by Glenn Cheney
Norwalk, Conn. - Since its founding in 1973, the Financial Accounting Standards Board has been funded by voluntary contributions from the big accounting firms, the American Institute of CPAs, a number of corporations, smaller accounting firms and other interested organizations. Additional funding comes from subscriptions and sales of documents developed by the board.
But no more.
As the premier setter of the country’s accounting standards, the board has always strived to maintain its independence as a private-sector organization beyond the reach of corporate influence and government politics. But the board always had an Achilles heel - its funding. Audit firms and corporations, for example, if discontented with FASB standards, could, theoretically, threaten to withhold funding if standards weren’t bent to please them.
Last year, the Financial Accounting Foundation, which secures funding for FASB and the Governmental Accounting Standards Board, saw a dreadful drop in contributions earmarked for FASB. Funding plummeted from $6.6 million in 2001, to $5.3 million in 2002.
A big chunk of the cut was caused by the scandal-plagued demise of Arthur Andersen. The big firms have traditionally been the biggest contributors, each of them chipping in with equal amounts. In 2001, the Big Five donated $3.54 million. In 2002, the surviving four firms ponied up just $2.5 million.
Another $700,000 or so -about half of the net drop -failed to materialize when the AICPA decided not to make its traditional contribution of $2 per member. A spokesperson for the institute explained that FASB did not need the contribution because it had a sufficient reserve, and that provisions of the Sarbanes-Oxley Act discouraged the accounting profession from making financial contributions to the board.
Contributions from investment firms and other supporters fell by $109,000. Revenues from publications also decreased, dropping 7.7 percent, from $14.74 million in 2001 to $13.6 million in 2002. Contributions from industry and banks increased by a modest $73,000 to reach $2.1 million. No more immune to Wall Street gyrations than anyone else, the FAF saw its income from investment drop by $88,000.
The FAF also has a reserve fund of investments for “unforeseen contingencies or a prolonged business downturn.” That pretty well describes 2002, so the foundation withdrew $3.75 million over the course of the year to meet operating cash necessities. In January 2003, it withdrew another $1.75 million, and it will probably withdraw even more before the Securities and Exchange Commission establishes the fee structure and process that will fund the board in the future.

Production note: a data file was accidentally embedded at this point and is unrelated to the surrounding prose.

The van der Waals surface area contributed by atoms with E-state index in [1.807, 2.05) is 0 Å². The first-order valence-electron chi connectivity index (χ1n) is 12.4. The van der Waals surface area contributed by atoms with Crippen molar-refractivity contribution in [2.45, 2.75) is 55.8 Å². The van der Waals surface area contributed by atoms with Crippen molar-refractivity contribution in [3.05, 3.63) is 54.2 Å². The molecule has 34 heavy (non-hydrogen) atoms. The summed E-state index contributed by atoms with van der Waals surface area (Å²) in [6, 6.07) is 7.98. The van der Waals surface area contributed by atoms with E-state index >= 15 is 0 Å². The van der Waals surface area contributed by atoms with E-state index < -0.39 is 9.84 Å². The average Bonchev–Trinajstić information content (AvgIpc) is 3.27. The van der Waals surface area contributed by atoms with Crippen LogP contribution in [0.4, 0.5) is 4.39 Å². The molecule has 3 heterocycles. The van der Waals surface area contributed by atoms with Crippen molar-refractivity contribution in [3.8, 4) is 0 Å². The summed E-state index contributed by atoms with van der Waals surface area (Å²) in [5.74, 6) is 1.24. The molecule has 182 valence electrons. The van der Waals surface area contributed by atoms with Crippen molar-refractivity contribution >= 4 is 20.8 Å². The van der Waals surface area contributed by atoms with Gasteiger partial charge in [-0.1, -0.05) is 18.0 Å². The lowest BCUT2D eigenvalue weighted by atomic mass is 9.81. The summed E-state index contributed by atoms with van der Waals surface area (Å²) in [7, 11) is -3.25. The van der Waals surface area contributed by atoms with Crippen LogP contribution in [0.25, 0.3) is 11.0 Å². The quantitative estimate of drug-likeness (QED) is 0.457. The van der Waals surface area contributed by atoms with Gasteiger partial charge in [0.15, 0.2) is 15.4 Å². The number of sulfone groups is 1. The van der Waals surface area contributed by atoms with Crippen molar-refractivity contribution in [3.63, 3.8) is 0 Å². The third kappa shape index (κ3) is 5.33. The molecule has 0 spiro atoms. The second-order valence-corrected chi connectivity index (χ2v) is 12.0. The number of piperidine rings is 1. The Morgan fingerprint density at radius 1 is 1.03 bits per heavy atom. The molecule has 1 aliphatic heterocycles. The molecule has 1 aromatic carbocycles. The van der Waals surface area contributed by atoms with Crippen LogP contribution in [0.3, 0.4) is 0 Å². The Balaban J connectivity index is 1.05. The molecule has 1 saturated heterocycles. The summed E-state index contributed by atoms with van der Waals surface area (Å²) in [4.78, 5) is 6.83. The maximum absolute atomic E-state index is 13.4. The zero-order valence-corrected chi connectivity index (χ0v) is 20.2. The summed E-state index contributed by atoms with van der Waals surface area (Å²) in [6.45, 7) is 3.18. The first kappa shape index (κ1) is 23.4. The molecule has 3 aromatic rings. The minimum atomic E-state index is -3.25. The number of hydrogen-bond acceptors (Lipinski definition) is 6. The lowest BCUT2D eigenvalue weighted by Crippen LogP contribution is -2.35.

As previously reported, FASB’s new funding system is being mandated by the Sarbanes-Oxley Act. The act will require public companies to contribute a mandatory fee to support not only FASB but the Public Company Accounting Oversight Board, as well. The mandated source of funding precludes the board from accepting contributions, and the board has not accepted any since the end of 2002, thus necessitating the use of reserves.
The FAF has told the SEC that the current budget for FASB-related costs calls for about $25 million for 2003 to set the country’s standards and pursue related activities. The SEC is reviewing that budget.
The SEC and the FAF are still discussing the best way to handle sales of publications. Historically, materials have been copyrighted and managed by the FAF, with FASB-related sales benefiting FASB. Sarbanes-Oxley directs the SEC to consider whether the sale of publications compromises the board’s independence.
“The fee structure is under review at the SEC, and we have some open questions on both sides,” said FAF executive vice president Joseph S. LaGambina. “Among the questions is whether publication sales would stay with the FAF and be used to replenish our reserve fund and cover other costs.”
LaGambina sees no changes in the foundation’s investment structure. Almost all investment income is destined for the reserve fund, which, under ideal conditions, should hold funds sufficient for one year’s operations expenses.
“We’re not there yet,” he said, “but we’ll get there eventually.”
The budget and funding for the Governmental Accounting Standards Board is not affected by Sarbanes-Oxley, nor has the FAF changed its funding policy regarding that board.
“At the moment, the current plan is for GASB to continue to be funded in its current manner, though we do have some thoughts that that funding system may change in the future,” LaGambina said.
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